Show that $\displaystyle y(z)=\frac{1}{2\pi i}\int_{C}{exp(zt-\frac{t^{3}}{3})dt} $ is a solution of $\displaystyle y''(z)=zy(z)$
I think you need an i in there huh? Like:
$\displaystyle A(s)=\frac{1}{2\pi}\int_{-\infty}^{\infty}e^{i(z^3/3+sz)}dz$
then $\displaystyle A''-sA=0$
Differentiate under the integral sign and use Cauchy's Theorem to express the Airy integral in terms of a contour integral over a square region bordering the real axis of height say i. Then since the integrand is analytic, we can express the Airy integral in terms of the horizontal leg at $\displaystyle z=x+i$ since the integral over the two vertical legs tend to zero. Then:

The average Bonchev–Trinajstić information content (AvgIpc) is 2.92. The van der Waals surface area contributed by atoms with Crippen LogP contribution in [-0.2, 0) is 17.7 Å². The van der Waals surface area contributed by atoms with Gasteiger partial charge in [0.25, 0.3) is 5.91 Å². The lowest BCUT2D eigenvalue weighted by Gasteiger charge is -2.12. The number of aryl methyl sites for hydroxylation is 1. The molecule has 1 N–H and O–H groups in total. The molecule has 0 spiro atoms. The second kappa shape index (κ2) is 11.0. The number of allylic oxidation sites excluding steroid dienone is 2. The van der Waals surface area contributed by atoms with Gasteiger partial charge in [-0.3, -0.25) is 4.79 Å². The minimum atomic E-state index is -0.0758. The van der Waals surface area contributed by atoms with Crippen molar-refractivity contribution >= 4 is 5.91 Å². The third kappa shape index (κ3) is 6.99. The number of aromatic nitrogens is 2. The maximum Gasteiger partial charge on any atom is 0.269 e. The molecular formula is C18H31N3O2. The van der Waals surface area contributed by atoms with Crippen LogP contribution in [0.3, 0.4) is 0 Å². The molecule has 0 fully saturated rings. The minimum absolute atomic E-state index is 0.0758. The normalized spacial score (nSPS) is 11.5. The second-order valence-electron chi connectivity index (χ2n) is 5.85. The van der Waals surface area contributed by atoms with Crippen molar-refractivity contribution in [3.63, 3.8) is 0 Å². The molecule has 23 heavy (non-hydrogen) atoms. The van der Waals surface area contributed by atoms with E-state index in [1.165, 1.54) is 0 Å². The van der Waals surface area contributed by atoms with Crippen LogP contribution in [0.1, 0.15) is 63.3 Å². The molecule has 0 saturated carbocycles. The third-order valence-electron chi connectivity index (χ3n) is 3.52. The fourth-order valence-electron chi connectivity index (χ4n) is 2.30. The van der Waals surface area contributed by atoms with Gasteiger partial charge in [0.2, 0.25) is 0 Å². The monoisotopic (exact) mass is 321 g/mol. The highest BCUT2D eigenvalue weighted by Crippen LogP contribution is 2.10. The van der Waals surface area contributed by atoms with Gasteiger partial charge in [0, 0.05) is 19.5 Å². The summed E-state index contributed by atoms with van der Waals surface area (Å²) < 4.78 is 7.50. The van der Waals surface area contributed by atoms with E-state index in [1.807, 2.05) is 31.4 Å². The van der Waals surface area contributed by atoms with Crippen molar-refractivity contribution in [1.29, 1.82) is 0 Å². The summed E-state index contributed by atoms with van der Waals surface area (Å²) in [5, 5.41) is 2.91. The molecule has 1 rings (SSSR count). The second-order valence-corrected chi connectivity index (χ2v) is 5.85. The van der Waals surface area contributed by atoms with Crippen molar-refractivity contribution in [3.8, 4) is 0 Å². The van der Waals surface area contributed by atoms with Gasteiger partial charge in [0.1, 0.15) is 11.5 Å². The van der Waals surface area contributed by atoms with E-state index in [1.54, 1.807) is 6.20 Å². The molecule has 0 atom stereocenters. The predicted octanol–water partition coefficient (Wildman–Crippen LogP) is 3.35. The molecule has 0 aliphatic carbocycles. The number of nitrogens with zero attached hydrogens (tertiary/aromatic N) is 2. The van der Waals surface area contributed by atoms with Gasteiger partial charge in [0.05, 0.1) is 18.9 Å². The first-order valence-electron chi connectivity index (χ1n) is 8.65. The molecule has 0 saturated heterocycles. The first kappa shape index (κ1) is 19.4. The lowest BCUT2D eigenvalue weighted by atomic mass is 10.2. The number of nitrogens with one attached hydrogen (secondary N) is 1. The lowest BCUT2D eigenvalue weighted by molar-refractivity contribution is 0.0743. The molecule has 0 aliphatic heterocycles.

$\displaystyle Ai(s)=\frac{1}{2\pi}\int_{\infty}^{-\infty} e^{i(z^3/3+sz)}dz,\quad z=x+i$
Now:
$\displaystyle A''-sA=-\frac{1}{2\pi}\int_C (z^2+s)e^{i(z^3/3+sz)}dz;\quad z=x+i$
but that integrand is the differential of $\displaystyle f(z)=ie^{i(z^3/3+sz)}$ and since the integrand is analytic, we can just evaluate it at the endpoints:
$\displaystyle \frac{1}{2\pi}\int_{\infty}^{-\infty}df$
and note if you substitute $\displaystyle z=x+i$ into $\displaystyle f$, it's order is $\displaystyle O(e^{-x^2})$ so we have:
$\displaystyle O(e^{-x^2})\biggr|_{\infty}^{-\infty}$
which is zero.